I’m sure you’re aware that fires and other disasters destroy numerous homes and businesses across the country every year.
The total amount of property damage caused by these catastrophes boggles the mind, but in most cases insurance coverage helps the people affected at least rebuild their homes and businesses so they can move on with their lives.
Unfortunately, many families lose things that are even more precious to them than the structures they live and work in: All of their precious family photos and other irreplaceable documents.
Even the largest insurance check cannot replace photos of loved ones who have passed on or sweet love-letters sent from a beloved grandfather to his young bride from some far-away battlefield.
Once those most treasured items are lost, they are gone forever.
That’s why a box in the attic or your computer’s hard drive should never be used as the only long-term storage vessel for photos and important documents that can never be replaced should something ever to happen to it.
I strongly recommend that you take measures right away to ensure the long-term survival of your family’s precious photos and important documents. Here’s how:
1 – Scan all of the physical printed photos and other irreplaceable documents in your home or office to your computer and then follow the steps listed below.
2 – Make a full backup of your computer’s hard drive. That way you’ll be able to quickly recover if your hard drive ever goes belly up on you. And be sure to make fresh backups at regular intervals.
This post explains how to create a System Image Backup in Windows 7.
If you have a Mac, click here.
Once you have a current backup on hand, store that external hard drive in a fireproof safe or bank safety deposit box.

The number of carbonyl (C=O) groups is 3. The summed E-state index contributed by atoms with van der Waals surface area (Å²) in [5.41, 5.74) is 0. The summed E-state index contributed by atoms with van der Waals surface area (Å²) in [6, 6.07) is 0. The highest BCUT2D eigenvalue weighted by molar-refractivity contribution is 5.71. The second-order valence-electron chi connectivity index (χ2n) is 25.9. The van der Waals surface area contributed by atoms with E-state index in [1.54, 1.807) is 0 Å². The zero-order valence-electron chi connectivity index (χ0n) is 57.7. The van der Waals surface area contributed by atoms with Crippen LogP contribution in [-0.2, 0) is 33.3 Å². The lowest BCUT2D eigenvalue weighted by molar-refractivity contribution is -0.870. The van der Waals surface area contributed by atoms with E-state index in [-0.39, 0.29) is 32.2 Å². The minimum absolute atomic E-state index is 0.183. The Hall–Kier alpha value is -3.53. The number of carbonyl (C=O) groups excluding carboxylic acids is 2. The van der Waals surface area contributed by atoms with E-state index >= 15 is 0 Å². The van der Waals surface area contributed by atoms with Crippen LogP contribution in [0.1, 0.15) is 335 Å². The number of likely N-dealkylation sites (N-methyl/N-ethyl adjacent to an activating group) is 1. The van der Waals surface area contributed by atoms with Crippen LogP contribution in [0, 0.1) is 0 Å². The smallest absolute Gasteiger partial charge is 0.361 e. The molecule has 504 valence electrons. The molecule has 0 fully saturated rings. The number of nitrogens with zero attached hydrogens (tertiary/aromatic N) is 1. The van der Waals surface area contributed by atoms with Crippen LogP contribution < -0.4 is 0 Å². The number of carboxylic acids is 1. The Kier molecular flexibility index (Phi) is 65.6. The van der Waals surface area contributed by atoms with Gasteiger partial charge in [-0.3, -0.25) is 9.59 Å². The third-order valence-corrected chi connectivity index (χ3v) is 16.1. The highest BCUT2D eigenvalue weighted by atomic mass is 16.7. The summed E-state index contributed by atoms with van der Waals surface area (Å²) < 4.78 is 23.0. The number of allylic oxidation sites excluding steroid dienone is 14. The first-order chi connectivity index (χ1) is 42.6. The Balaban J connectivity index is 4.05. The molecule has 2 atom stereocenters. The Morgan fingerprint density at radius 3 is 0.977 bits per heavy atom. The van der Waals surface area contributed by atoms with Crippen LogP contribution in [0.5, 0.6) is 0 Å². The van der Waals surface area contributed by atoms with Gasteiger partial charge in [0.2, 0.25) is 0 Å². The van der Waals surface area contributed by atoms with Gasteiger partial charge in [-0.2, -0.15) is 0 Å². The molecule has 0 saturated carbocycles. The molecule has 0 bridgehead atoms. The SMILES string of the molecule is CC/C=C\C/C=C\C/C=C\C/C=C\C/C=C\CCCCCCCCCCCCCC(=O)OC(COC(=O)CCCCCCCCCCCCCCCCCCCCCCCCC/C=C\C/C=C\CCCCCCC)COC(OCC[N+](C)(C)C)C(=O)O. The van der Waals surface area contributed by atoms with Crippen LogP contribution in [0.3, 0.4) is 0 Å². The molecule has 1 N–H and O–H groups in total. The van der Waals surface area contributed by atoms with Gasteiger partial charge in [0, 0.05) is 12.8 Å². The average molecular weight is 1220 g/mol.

3 – Copy all of the precious family photos and important documents that currently reside on your computer onto USB flash drives.
Distribute copies of that media to other family members, and if possible be sure to include folks who don’t live in the same house (or better yet, the same city and state).
That way if someone’s house were to burn down there will still be several copies of those files stored in various physical locations.
4 – Upload all of your irreplaceable files to a dependable cloud storage account such as Google Drive, Dropbox or iCloud to ensure that an area-wide fire like the one’s that frequently hit California won’t take out all the duplicate backups in one fell swoop.
5 – Upload all the photos from your mobile devices to the cloud as well.
That’s all there is to it. I know it can be time consuming and even a bit costly to take the measures required to truly protect all of your precious photos and documents from permanent loss, but if you ever lose a hard drive (or even your entire home), you’ll be really glad that you did it.
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